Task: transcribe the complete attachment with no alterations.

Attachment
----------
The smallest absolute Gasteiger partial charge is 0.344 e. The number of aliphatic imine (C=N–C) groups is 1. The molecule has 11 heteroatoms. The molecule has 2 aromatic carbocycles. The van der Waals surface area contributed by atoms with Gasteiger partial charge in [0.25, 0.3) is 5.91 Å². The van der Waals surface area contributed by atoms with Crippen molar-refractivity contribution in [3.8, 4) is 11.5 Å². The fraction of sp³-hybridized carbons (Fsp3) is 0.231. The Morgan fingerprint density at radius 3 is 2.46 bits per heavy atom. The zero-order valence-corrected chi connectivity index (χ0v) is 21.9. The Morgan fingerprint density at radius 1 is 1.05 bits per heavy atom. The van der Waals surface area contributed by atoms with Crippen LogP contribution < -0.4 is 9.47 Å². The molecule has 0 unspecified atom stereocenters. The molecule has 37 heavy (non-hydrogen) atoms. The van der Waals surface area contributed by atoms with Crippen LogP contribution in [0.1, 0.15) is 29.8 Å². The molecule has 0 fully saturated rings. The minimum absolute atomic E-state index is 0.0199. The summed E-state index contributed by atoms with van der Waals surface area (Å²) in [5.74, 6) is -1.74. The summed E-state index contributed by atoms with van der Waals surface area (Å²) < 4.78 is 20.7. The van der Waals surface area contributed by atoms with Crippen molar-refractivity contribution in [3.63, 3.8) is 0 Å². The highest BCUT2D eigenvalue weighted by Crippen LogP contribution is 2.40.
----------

The smallest absolute Gasteiger partial charge is 0.344 e. The number of aliphatic imine (C=N–C) groups is 1. The molecule has 11 heteroatoms. The molecule has 2 aromatic carbocycles. The van der Waals surface area contributed by atoms with Gasteiger partial charge in [0.25, 0.3) is 5.91 Å². The van der Waals surface area contributed by atoms with Crippen molar-refractivity contribution in [3.8, 4) is 11.5 Å². The fraction of sp³-hybridized carbons (Fsp3) is 0.231. The Morgan fingerprint density at radius 3 is 2.46 bits per heavy atom. The zero-order valence-corrected chi connectivity index (χ0v) is 21.9. The Morgan fingerprint density at radius 1 is 1.05 bits per heavy atom. The van der Waals surface area contributed by atoms with Crippen LogP contribution < -0.4 is 9.47 Å². The molecule has 0 unspecified atom stereocenters. The molecule has 37 heavy (non-hydrogen) atoms. The van der Waals surface area contributed by atoms with Crippen LogP contribution in [0.1, 0.15) is 29.8 Å². The molecule has 0 fully saturated rings. The minimum absolute atomic E-state index is 0.0199. The summed E-state index contributed by atoms with van der Waals surface area (Å²) in [5.74, 6) is -1.74. The summed E-state index contributed by atoms with van der Waals surface area (Å²) < 4.78 is 20.7. The van der Waals surface area contributed by atoms with Crippen molar-refractivity contribution in [3.63, 3.8) is 0 Å². The highest BCUT2D eigenvalue weighted by Crippen LogP contribution is 2.40.